• 4-H calendar - February 22, 2017

    Cooking club

    The 4-H Cooking Club will meet from 3:30 to 5 p.m. on Thursday, February 23 at the Extension Office.

    Dog Club

    The 4-H Dog Club will meet at 2 p.m. on Saturday, February 25 with dogs at the club leader’s home.  If you have any questions, contact the club leader or the Extension Office at 270-358-3401.

    Poultry Club

    The 4-H Poultry Club will meet from 3:30 to 5 p.m. on Wednesday, March 1 at the LaRue County Extension Office.

    Wrangler’s Club

  • Be ready when fishing opportunities arise

    Planning a fishing trip more than a couple of days ahead of time can be a gamble in late winter when the weather is a mixed bag and the favorable conditions here today may be gone tomorrow.

    With some advance preparation, you can be ready to grab what you need and go when that friend calls at daybreak or the impulse strikes and the schedule allows for a last-minute trip.

    Performing regular maintenance on your reels can prevent catastrophic problems or costly repairs down the road.

  • Farm calendar - February 15, 2017

    2017 KY Small Ruminant Grazing Conference

    The 2017 Kentucky Small Ruminant Grazing Conference is Saturday, February 18 and registration starts at 7:30 a.m. at the Hardin County Extension Office. Three hours of continuing education is available for veterinarians. Registration fee is $35. For program and registration info please visit: www.rcars.ca.uky.edu/small-ruminant-grazing-conference

    Farmers Market Meeting

  • Small changes you can make for better health

     If your New Year resolutions have already gone by the wayside, try a new approach. Instead of making large and broad resolutions, try focusing on small changes that you can add to your daily life. Try one new approach per month and keep adding on for the rest of the year.

  • Establishment and first-year management of tall fescue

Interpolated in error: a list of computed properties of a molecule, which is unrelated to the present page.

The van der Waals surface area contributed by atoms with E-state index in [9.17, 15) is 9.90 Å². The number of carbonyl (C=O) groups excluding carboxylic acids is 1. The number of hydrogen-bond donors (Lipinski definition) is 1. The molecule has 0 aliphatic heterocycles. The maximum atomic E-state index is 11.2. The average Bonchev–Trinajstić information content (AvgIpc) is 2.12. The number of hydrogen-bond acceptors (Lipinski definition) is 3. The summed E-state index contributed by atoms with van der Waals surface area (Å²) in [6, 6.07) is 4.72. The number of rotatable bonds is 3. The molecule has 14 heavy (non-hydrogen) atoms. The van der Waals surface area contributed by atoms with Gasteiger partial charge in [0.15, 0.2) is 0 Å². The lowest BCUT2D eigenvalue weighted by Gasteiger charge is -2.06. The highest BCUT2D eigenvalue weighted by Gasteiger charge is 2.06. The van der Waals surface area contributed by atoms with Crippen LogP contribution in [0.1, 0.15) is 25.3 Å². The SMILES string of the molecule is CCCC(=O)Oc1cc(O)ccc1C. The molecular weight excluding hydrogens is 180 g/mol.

Tall fescue, specifically Kentucky 31, is a cool-season grass that is widely grown throughout Kentucky and the eastern United States, because it is resistant to many unfavorable conditions including drought tolerance and insect resistance. However, the very reason for its resiliency is also its Achilles heel. It contains a harmful fungal endophyte that causes fescue toxicosis in cattle and horses. Affected animals get sick, have reduced weight gains, reproductive problems and other issues.

  • 4-H Calendar - February 1, 2017

    Poultry Club

    The 4-H Poultry Club will meet on from 3:30 to 5 p.m. on Wednesday, February 1 at the LaRue County Extension Office.

    Intermediate and senior level sewing classes

    Sewing classes for intermediate and senior level will be from 9:30 a.m. to 3 p.m. on Saturday, February 4, at the LaRue County Extension Office.  Please pre-register by calling 270-358-3401.

    Beginner sewing classes

  • Fresh Start Farms, No-Till Wheat State Champion

    Fresh Start Farms of Hodgenville took state championship honors in the no-till wheat division at the Kentucky Commodity Conference held recently in Bowling Green. Ryan Bivens and crew planted Southern States 8340 for a yield of 115.94 bushels per acre.

    The Kentucky Commodity Conference is the annual meeting of soybean, corn and small grain growers in the state.

  • Farm calendar - February 1, 2017

    Hay Bale Wrapper Demonstration

    The LaRue County Conservation District will be hosting a hay bale wrapping demonstration starting at 6:30 p.m. on Friday, February 10 at their office located at 306 West Main Street. Training is required to rent the equipment, if you haven’t been to an earlier demonstration you should make plans to attend this one. For more information contact the LaRue County Conservation District at 270-358-3132. 



  • Ragland honored at Commodity Conference

    Caleb Ragland of Magnolia was recognized as the Kentucky Soybean Association’s Top Recruiter for fiscal year 2016.

    “KSA is a membership-based, policy-focused organization,” Ragland said. “The more members an organization has, the more power it wields. When we go to Frankfort or to Washington, D.C. with an issue, we need the power of a strong membership base behind us.”

  • Looking forward to summer vegetable garden

    Last week we discussed which seeds were best for disease tolerance or resistance. Selection of resistant cultivars can reduce the impact diseases may have on plant vigor and yield, as well as reduce or eliminate the need for other cultural or chemical management practices. Disease resistance is especially important for the home garden, which many either cannot or prefer not to spray.